A little over a year ago, a Massachusetts bone marrow registry made headlines for hiring models in blue wigs and black skirts to attract prospective donors. To make matters worse, the registry was part of a scheme to charge insurance companies extremely high fees for lab tests.
Both New Hampshire and Massachusetts launched investigations of UMASS Memorial Health Care, the home of the registry and the testing lab, for deceptive practices. Today, they announced a settlement involving hundreds of thousands of dollars. But individuals touched by the scheme sense the hospital largely got off scott free.
When it came to recruiting donors, the UMASS Memorial Laboratories and the Caitlin Raymond International Registry poured it on. In addition to using models, they raffled off flat-screen TV’s, golf clubs and big riding lawn mowers. And the way they paid for all this left Senior Assistant Attorney General Jim Boffetti more than little incredulous.
“How do you justify, a test that costs approximately $50, how do you justify charging $4,300?”
The New Hampshire Attorney General’s Office charged the hospital system with deceiving the public in violation of the Consumer Protection Act. At a news conference, Attorney General Michael Delaney spoke bluntly about UMASS Memorial.
“They lost focus of their charitable mission to save lives and they became blinded by the pursuit of money and financial gain.”
The gains were impressive. The UMASS Memorial operation netted about 25 million dollars in profits for the hospital system.
The settlement today puts an end to the models and raffles. It puts a hard cap on the testing fee. It imposes stringent recruiting practices going forward. And UMASS Memorial will pay the state $250,000 in costs and civil penalties. Plus, it will donate $100,000 to the National Marrow Donor Program to help restore the image of bone marrow registries. In Massachusetts, UMASS will pay about half a million dollars.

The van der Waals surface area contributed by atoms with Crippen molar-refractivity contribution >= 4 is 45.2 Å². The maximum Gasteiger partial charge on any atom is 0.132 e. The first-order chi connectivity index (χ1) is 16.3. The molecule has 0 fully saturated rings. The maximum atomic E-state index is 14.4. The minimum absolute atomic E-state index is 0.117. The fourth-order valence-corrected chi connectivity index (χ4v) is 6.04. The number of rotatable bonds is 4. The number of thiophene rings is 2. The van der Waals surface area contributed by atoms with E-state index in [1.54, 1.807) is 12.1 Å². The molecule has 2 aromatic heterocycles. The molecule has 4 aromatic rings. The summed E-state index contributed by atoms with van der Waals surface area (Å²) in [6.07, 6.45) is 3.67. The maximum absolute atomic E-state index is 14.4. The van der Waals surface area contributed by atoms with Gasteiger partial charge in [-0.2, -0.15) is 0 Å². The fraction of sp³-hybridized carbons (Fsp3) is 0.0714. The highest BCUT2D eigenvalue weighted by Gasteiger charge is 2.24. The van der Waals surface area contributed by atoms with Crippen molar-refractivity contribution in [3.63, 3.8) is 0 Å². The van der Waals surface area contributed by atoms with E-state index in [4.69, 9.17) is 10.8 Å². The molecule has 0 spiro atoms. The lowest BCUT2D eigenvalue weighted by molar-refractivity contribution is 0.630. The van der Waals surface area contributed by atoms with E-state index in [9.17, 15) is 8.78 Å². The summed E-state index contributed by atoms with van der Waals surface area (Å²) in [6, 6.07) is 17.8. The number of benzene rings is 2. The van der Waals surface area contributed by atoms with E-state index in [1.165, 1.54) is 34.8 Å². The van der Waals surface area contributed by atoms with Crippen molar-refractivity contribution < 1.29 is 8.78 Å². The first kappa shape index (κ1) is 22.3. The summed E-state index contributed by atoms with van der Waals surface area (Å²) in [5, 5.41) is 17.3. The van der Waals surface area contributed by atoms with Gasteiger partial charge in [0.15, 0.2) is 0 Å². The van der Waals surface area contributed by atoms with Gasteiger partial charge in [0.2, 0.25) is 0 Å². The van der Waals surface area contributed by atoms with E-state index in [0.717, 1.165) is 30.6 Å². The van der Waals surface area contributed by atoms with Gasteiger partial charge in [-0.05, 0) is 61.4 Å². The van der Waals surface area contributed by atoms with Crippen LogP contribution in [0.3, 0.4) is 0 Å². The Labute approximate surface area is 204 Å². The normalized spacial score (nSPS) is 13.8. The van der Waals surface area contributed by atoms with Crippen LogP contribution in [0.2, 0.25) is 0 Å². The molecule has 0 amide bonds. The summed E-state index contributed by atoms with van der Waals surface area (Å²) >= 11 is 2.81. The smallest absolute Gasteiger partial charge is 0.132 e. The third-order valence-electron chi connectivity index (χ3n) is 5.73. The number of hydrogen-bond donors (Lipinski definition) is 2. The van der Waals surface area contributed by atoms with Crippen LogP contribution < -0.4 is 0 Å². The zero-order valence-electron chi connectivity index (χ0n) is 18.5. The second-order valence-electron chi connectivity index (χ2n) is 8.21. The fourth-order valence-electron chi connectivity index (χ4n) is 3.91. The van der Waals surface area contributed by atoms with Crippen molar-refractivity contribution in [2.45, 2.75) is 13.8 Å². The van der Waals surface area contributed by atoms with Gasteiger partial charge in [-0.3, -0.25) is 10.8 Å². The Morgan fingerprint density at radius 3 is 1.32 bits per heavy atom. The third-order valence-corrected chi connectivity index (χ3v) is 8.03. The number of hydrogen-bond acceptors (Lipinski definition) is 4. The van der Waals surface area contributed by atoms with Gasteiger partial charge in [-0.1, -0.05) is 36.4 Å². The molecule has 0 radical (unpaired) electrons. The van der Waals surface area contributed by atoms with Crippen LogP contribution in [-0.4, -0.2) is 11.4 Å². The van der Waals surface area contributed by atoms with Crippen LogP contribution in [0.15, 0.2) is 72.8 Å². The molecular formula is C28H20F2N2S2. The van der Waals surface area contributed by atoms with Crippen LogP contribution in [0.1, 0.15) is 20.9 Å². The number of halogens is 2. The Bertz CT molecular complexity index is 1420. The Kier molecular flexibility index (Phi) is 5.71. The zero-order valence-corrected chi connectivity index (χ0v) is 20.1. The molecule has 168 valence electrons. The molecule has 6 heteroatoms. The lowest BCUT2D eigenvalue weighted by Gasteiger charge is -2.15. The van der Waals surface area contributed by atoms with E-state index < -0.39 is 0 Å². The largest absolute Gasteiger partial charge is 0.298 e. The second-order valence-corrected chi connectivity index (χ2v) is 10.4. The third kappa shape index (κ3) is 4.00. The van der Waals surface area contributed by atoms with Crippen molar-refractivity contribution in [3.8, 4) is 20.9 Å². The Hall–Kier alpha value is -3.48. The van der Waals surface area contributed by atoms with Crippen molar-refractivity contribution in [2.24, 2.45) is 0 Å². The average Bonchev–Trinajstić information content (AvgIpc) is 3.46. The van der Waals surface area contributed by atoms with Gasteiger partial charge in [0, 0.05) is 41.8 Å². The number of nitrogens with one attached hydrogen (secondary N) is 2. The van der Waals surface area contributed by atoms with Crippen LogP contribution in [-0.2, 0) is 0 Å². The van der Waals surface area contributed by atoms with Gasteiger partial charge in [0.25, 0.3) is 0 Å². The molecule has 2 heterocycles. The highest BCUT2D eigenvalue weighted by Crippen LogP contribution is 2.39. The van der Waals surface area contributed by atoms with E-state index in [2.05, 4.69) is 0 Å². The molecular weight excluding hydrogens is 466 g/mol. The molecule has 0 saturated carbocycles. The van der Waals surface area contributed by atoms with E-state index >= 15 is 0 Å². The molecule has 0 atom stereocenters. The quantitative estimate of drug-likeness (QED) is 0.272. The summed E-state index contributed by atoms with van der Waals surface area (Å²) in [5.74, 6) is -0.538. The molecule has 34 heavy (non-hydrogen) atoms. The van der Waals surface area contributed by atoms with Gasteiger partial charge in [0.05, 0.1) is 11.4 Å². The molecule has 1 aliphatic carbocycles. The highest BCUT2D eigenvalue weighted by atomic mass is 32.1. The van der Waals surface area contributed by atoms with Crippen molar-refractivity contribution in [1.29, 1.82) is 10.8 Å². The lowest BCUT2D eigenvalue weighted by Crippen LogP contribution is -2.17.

Hospital officials declined to be interviewed. In a statement, they said they broke no laws and did no one any harm. CEO John O’Brien said “We accept full responsibility for the mistakes and errors of judgment that were made.”
For Jacqueline Hart, a bone marrow recipient and former worker at the Caitlin Raymond registry, that fell far short of what she expected.
“They won’t come clean and say what they did was wrong and how they tarnished the reputation of a bone marrow registry.”
Manchester Mayor Ted Gatsas was first to call attention to the high testing fees when city workers saw the charges on their insurance statements. Gatsas disputes the UMASS claim that it did no harm.
“They hurt the people who shouldn’t have been hurt this whole discussion and that’s the people who were looking for bone marrow transplants. That’s who they hurt.”
The scandal put a major dent in donor recruitment across New England. Some drives were cancelled. Managers of other registries say participation fell off at least 25%.
New Hampshire officials say the money in the settlement will make the state whole. In addition, at least one insurance company, Blue Cross Blue Shield of Massachusetts, successfully won millions of dollars in concessions from UMASS Memorial.
Still, Marc Ferland, who joined the Caitlin Raymond registry and saw a sizeable charge to his personal insurance account, thinks UMASS Memorial basically took the money and got to keep it.
“For a highly lucrative industry, it’s a slap on the hands for UMASS.”
Perhaps, but right as the legal settlements came to light, UMASS Memorial announced it was selling its laboratories division as part of a move to close a 50 million dollar deficit. If the settlement didn’t shake up the hospital complex, the investigations might have Donor recruitment and related testing fees largely shut down for the entire year blowing a 25 million dollar hole in the overall budget.
Hospital officials say the sale of the lab has no connection to the bone marrow donor scandal.